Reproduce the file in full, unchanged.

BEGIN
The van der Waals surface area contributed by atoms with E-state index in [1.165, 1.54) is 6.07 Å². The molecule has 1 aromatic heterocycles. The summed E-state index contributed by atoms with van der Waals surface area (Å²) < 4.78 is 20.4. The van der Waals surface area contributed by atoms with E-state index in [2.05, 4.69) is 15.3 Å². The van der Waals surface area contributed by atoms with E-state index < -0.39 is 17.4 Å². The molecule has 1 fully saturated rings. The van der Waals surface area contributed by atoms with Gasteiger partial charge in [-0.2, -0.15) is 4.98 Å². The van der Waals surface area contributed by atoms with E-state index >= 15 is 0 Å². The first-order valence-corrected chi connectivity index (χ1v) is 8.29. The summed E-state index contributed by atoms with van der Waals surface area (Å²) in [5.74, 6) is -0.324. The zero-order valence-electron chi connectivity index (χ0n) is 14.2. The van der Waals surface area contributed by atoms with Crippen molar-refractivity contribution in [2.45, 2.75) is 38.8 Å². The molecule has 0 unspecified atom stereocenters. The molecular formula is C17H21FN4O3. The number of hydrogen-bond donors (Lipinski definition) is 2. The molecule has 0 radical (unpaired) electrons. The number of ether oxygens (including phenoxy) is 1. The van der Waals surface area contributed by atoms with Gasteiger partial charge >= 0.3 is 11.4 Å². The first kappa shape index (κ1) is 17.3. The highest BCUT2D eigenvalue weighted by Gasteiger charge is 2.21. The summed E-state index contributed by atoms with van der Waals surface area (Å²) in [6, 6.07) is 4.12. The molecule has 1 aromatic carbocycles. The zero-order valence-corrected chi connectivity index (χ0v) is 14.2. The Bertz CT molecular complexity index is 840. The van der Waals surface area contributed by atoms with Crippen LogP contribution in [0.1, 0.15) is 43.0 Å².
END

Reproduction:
The van der Waals surface area contributed by atoms with E-state index in [1.165, 1.54) is 6.07 Å². The molecule has 1 aromatic heterocycles. The summed E-state index contributed by atoms with van der Waals surface area (Å²) < 4.78 is 20.4. The van der Waals surface area contributed by atoms with E-state index in [2.05, 4.69) is 15.3 Å². The van der Waals surface area contributed by atoms with E-state index < -0.39 is 17.4 Å². The molecule has 1 fully saturated rings. The van der Waals surface area contributed by atoms with Gasteiger partial charge in [-0.2, -0.15) is 4.98 Å². The van der Waals surface area contributed by atoms with E-state index >= 15 is 0 Å². The first-order valence-corrected chi connectivity index (χ1v) is 8.29. The summed E-state index contributed by atoms with van der Waals surface area (Å²) in [5.74, 6) is -0.324. The zero-order valence-electron chi connectivity index (χ0n) is 14.2. The van der Waals surface area contributed by atoms with Crippen molar-refractivity contribution in [2.45, 2.75) is 38.8 Å². The molecule has 0 unspecified atom stereocenters. The molecular formula is C17H21FN4O3. The number of hydrogen-bond donors (Lipinski definition) is 2. The molecule has 0 radical (unpaired) electrons. The number of ether oxygens (including phenoxy) is 1. The van der Waals surface area contributed by atoms with Gasteiger partial charge >= 0.3 is 11.4 Å². The first kappa shape index (κ1) is 17.3. The highest BCUT2D eigenvalue weighted by Gasteiger charge is 2.21. The summed E-state index contributed by atoms with van der Waals surface area (Å²) in [6, 6.07) is 4.12. The molecule has 1 aromatic carbocycles. The zero-order valence-corrected chi connectivity index (χ0v) is 14.2. The Bertz CT molecular complexity index is 840. The van der Waals surface area contributed by atoms with Crippen LogP contribution in [0.1, 0.15) is 43.0 Å².